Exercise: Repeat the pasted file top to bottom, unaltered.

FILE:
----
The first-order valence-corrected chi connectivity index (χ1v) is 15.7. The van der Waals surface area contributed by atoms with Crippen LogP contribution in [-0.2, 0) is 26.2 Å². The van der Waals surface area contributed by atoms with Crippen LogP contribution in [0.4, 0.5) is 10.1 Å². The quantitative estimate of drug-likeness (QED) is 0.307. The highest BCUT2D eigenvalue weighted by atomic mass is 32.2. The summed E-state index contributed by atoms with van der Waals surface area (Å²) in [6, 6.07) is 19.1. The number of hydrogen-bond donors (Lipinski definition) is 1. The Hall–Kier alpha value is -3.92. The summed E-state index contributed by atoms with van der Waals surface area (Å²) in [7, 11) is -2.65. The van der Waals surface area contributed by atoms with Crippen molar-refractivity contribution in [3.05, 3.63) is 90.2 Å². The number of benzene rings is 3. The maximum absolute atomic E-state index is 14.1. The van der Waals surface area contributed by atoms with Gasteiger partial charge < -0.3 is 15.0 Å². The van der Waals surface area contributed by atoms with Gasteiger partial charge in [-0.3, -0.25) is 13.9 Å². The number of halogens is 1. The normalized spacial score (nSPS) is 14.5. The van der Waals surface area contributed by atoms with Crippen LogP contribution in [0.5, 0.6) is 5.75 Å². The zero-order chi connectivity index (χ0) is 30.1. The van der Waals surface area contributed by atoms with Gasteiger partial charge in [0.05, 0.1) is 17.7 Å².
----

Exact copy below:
The first-order valence-corrected chi connectivity index (χ1v) is 15.7. The van der Waals surface area contributed by atoms with Crippen LogP contribution in [-0.2, 0) is 26.2 Å². The van der Waals surface area contributed by atoms with Crippen LogP contribution in [0.4, 0.5) is 10.1 Å². The quantitative estimate of drug-likeness (QED) is 0.307. The highest BCUT2D eigenvalue weighted by atomic mass is 32.2. The summed E-state index contributed by atoms with van der Waals surface area (Å²) in [6, 6.07) is 19.1. The number of hydrogen-bond donors (Lipinski definition) is 1. The Hall–Kier alpha value is -3.92. The summed E-state index contributed by atoms with van der Waals surface area (Å²) in [7, 11) is -2.65. The van der Waals surface area contributed by atoms with Crippen molar-refractivity contribution in [3.05, 3.63) is 90.2 Å². The number of benzene rings is 3. The maximum absolute atomic E-state index is 14.1. The van der Waals surface area contributed by atoms with Gasteiger partial charge < -0.3 is 15.0 Å². The van der Waals surface area contributed by atoms with Gasteiger partial charge in [-0.3, -0.25) is 13.9 Å². The number of halogens is 1. The normalized spacial score (nSPS) is 14.5. The van der Waals surface area contributed by atoms with Crippen LogP contribution in [0.5, 0.6) is 5.75 Å². The zero-order chi connectivity index (χ0) is 30.1. The van der Waals surface area contributed by atoms with Gasteiger partial charge in [0.05, 0.1) is 17.7 Å².